This article argues that innovation may constitute a useful perspective on the link between society and arts and humanities research. Innovation is here seen as ‘something new put into practical use’, and there are two reasons why it can be relevant for humanities. First, there has been an expansion of what innovation refers to; it is now commonly used for non-economic change processes in public, private and non-profit organisations. Second, arts and humanities are not unique in their contribution to innovation: (...) good teaching, research, dissemination and external relations are the central contributions for all university disciplines. But this does not mean that it is easy to promote innovation at universities in general and in arts and humanities in particular. Through examples from a historical case study at the University of Oslo, different tensions are analysed related to indicators, infrastructure, teaching versus research and quality. All these need to be handled in such a way as to avoid fruitless conflicts, misunderstandings and poorly designed policies and university strategies. (shrink)
Some scientific categories seem to correspond to genuine features of the world and are indispensable for successful science in some domain; in short, they are natural kinds. This book gives a general account of what it is to be a natural kind and puts the account to work illuminating numerous specific examples.
This article provides concrete examples of a phenomenological approach to empathy training, which is a pedagogical method designed for higher education. First, the phenomenology of empathy and empathy training is briefly described. Second, excerpts from training sessions in higher education are provided as examples. The examples are meant as to concretize the purpose of the training in relation to the overall pedagogical process. In addition, some clarifications are made about how a phenomenological approach can facilitate university students’ deeper understanding of (...) how empathy relate to interpersonal understanding in the we-relation. (shrink)
In recent years, much work has been done on the role of images in Hobbes. But there is an unsolved riddle with regard to the famous frontispiece of Leviathan (1651). Why is there nothing monstrous in the sovereign body depicted, despite the fact that it is named for a Biblical sea monster? In this article it is argued that there is a monster just barely hidden in the image and that the iconographical tradition helps us rediscover this creature. We argue (...) that this monstrosity serves a theoretical and political purpose pertaining to fear and imagery within Hobbes’s overall project and in the political context of his time. Moreover, we argue that the discovery of the hitherto unknown monster should make political theory and intellectual history sensitive to the role played by physical images in Hobbes as well as in political thought at large. (shrink)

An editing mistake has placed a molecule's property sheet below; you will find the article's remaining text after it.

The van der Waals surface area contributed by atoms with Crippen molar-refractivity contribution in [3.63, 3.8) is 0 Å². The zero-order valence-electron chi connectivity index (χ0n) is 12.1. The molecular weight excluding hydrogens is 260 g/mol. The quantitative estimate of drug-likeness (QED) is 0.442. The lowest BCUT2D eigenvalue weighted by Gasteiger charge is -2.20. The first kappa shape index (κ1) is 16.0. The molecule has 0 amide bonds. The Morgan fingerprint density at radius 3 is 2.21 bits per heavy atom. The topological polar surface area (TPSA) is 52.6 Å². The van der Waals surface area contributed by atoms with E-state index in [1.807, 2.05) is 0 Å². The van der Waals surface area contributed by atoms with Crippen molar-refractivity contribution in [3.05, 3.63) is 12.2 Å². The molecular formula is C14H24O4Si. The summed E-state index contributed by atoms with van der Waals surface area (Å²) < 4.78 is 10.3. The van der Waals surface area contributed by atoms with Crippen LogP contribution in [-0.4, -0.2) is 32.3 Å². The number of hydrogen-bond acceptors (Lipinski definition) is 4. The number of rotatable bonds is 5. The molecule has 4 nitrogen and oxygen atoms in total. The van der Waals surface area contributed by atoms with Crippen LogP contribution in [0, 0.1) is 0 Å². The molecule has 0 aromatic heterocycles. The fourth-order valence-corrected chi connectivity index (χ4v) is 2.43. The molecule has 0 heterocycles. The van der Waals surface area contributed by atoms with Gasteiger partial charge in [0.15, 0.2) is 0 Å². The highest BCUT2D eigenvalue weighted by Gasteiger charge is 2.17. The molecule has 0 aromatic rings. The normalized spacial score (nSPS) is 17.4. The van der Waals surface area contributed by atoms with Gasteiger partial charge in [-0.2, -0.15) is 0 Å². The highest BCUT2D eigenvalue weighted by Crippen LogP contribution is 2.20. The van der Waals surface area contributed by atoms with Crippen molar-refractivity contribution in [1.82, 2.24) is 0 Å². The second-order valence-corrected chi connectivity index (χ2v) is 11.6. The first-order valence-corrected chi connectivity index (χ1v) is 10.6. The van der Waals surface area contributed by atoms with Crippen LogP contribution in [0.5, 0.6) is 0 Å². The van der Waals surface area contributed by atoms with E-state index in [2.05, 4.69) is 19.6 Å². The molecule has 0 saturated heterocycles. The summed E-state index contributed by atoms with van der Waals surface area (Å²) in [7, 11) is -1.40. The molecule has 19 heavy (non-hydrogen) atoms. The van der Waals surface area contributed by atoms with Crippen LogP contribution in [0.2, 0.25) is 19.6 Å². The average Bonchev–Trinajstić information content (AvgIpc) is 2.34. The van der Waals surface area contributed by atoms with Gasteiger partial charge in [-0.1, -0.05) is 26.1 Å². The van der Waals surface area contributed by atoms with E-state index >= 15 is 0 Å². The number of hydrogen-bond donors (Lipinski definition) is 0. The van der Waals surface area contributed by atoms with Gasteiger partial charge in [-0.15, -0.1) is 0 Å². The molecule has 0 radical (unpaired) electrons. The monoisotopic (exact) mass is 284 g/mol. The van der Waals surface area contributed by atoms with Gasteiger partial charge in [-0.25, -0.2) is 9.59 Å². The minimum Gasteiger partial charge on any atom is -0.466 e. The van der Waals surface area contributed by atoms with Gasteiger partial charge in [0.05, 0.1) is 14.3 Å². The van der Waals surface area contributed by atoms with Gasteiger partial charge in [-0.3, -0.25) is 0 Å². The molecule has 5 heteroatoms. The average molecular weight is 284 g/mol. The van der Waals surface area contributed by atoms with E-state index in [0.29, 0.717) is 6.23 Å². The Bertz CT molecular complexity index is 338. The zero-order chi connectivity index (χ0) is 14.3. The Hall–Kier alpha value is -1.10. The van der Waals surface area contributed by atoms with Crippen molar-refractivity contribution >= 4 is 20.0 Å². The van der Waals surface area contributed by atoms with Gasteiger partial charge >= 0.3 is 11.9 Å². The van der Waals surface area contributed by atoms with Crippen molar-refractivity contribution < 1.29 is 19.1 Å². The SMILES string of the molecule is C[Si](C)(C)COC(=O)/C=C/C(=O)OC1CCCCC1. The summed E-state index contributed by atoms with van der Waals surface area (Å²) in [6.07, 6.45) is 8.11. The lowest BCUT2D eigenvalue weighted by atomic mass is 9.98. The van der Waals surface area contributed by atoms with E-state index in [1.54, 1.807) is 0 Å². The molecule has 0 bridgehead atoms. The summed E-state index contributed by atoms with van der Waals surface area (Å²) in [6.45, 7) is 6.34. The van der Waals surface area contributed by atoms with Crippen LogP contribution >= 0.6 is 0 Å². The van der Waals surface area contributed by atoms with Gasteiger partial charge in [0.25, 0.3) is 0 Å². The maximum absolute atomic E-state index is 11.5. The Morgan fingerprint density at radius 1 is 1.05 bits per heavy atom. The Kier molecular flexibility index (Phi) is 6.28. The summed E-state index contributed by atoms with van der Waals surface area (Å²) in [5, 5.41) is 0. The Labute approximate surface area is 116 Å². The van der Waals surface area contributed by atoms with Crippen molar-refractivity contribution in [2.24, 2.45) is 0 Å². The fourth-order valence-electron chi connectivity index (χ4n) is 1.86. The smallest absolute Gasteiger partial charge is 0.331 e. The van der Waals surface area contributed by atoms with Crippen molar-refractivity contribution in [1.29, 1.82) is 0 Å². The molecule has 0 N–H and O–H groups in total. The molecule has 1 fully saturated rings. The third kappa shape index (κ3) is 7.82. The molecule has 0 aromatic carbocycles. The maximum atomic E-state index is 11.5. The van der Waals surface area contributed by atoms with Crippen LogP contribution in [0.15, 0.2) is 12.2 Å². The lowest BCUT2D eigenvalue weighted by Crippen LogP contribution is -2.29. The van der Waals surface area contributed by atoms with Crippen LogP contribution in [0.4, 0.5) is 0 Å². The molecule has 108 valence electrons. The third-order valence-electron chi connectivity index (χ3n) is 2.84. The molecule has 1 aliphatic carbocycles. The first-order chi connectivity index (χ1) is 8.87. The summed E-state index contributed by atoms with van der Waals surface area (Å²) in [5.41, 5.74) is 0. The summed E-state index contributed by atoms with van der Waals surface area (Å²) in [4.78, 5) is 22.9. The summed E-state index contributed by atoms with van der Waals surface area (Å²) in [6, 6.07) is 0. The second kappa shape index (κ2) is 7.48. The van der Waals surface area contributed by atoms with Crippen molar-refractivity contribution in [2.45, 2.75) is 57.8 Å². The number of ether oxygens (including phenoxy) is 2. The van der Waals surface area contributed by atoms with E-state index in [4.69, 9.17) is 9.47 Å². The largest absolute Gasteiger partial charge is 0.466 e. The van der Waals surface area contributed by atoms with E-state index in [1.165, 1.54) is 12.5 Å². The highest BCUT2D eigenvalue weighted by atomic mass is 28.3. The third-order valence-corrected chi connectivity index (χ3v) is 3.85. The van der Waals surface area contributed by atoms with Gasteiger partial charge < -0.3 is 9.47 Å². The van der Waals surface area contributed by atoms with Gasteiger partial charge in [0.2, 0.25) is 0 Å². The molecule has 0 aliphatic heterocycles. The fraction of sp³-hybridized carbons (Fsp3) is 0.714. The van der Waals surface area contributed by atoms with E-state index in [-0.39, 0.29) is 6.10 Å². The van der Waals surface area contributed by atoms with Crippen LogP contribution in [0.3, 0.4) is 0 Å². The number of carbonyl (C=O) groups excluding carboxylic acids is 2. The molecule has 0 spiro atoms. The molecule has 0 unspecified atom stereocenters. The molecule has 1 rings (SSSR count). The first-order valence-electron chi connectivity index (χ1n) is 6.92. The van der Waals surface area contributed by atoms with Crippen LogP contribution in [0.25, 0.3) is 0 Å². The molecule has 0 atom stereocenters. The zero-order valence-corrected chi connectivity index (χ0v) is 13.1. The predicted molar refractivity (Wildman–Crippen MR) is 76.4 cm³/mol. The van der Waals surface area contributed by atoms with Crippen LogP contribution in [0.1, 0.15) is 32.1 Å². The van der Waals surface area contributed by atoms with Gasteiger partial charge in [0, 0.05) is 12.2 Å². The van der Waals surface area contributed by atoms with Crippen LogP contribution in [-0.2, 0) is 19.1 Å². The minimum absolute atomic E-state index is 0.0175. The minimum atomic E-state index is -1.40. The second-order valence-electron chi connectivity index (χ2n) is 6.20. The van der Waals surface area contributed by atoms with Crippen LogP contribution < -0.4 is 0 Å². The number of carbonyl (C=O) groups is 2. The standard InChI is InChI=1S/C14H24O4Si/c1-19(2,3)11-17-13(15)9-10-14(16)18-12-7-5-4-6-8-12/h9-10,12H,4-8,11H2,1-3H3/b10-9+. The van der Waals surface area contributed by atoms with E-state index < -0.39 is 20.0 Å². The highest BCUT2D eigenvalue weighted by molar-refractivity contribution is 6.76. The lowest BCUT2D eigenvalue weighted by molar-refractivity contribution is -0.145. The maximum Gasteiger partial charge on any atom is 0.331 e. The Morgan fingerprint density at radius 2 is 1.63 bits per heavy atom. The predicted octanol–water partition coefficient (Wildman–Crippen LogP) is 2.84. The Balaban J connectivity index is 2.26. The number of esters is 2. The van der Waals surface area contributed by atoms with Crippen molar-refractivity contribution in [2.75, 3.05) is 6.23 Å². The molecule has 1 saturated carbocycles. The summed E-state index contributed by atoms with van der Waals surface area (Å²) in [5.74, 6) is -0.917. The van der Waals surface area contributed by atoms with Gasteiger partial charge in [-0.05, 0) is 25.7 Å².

The virtue of humility is often considered to be at odds with common business practice. In recent years, however, scholars within business ethics and leadership have shown an increasing interest in humility. Despite such attention, the argument for the relevance of humility in business could be expanded. Unlike extant research that focuses on humility as a character-building virtue or instrumentally useful leadership trait, this article argues that humility reflects the interdependent nature of business. Through such an approach, the article gives (...) an extrinsic motivation of the relevance of humility in business, and, from a theoretical point of view, links the intra-personal and intra-organizational perspective on humility to an inter-organizational one. The article contextualizes the virtue of humility by relating it to the economic, cognitive, and moral aspects of business practice and managerial work. It claims that the assumption of self-sufficiency in business is a grave misrepresentation of what business is—a practice characterized by interdependency. Potential links between virtue ethics, leadership, and contextually oriented theories of business, such as stakeholder theory, network theories, and resource dependence theory, are also identified. (shrink)
Albertus Magnus favours the Aristotelian definition of the soul as the first actuality or perfection of a natural body having life potentially. But he interprets Aristotle's vocabulary in a way that it becomes compatible with the separability of the soul from the body. The term “perfectio” is understood as referring to the soul's activity only, not to its essence. The term “forma” is avoided as inadequate for defining the soul's essence. The soul is understood as a substance which exists (...) independently of its actions and its body. The article shows that Albertus' terminological decisions continue a tradition reaching from the Greek commentators, and John Philoponos in particular, to Avicenna. Albertus' position on another important issue is also influenced by Arabic sources. His defense of the unity of the soul's vegetative, animal and rational parts rests on arguments from Avicenna and Averroes. It is shown that Averroes' position on the problem is not clearcut: he advocates the unity thesis, but also teaches the plurality of the generic and individual forms in man. This double stance is visible in the Latin reception of Averroes' works, and also in Albertus, who presents Averroes both as supporter and opponent of the plurality thesis. (shrink)